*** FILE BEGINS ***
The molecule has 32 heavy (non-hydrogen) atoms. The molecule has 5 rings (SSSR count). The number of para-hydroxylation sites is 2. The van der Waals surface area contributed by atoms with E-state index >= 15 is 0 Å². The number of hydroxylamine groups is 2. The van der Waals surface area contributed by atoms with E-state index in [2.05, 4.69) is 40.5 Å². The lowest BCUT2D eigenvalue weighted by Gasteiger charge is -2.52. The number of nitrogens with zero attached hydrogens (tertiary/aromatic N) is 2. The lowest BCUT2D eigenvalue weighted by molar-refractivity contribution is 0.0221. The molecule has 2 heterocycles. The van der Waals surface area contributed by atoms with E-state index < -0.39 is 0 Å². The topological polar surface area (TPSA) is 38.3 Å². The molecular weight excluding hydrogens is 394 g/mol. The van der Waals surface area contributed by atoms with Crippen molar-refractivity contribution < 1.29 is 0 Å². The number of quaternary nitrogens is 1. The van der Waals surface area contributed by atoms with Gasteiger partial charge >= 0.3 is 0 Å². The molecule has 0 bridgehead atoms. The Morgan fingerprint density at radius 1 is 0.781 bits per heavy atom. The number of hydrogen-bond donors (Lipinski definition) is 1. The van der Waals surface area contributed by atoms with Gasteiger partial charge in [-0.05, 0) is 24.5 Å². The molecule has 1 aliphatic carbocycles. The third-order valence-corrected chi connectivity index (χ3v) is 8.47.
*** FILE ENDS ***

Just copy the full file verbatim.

The molecule has 32 heavy (non-hydrogen) atoms. The molecule has 5 rings (SSSR count). The number of para-hydroxylation sites is 2. The van der Waals surface area contributed by atoms with E-state index >= 15 is 0 Å². The number of hydroxylamine groups is 2. The van der Waals surface area contributed by atoms with E-state index in [2.05, 4.69) is 40.5 Å². The lowest BCUT2D eigenvalue weighted by Gasteiger charge is -2.52. The number of nitrogens with zero attached hydrogens (tertiary/aromatic N) is 2. The lowest BCUT2D eigenvalue weighted by molar-refractivity contribution is 0.0221. The molecule has 2 heterocycles. The van der Waals surface area contributed by atoms with E-state index < -0.39 is 0 Å². The topological polar surface area (TPSA) is 38.3 Å². The molecular weight excluding hydrogens is 394 g/mol. The van der Waals surface area contributed by atoms with Crippen molar-refractivity contribution < 1.29 is 0 Å². The number of quaternary nitrogens is 1. The van der Waals surface area contributed by atoms with Gasteiger partial charge >= 0.3 is 0 Å². The molecule has 0 bridgehead atoms. The Morgan fingerprint density at radius 1 is 0.781 bits per heavy atom. The number of hydrogen-bond donors (Lipinski definition) is 1. The van der Waals surface area contributed by atoms with Gasteiger partial charge in [-0.05, 0) is 24.5 Å². The molecule has 1 aliphatic carbocycles. The third-order valence-corrected chi connectivity index (χ3v) is 8.47.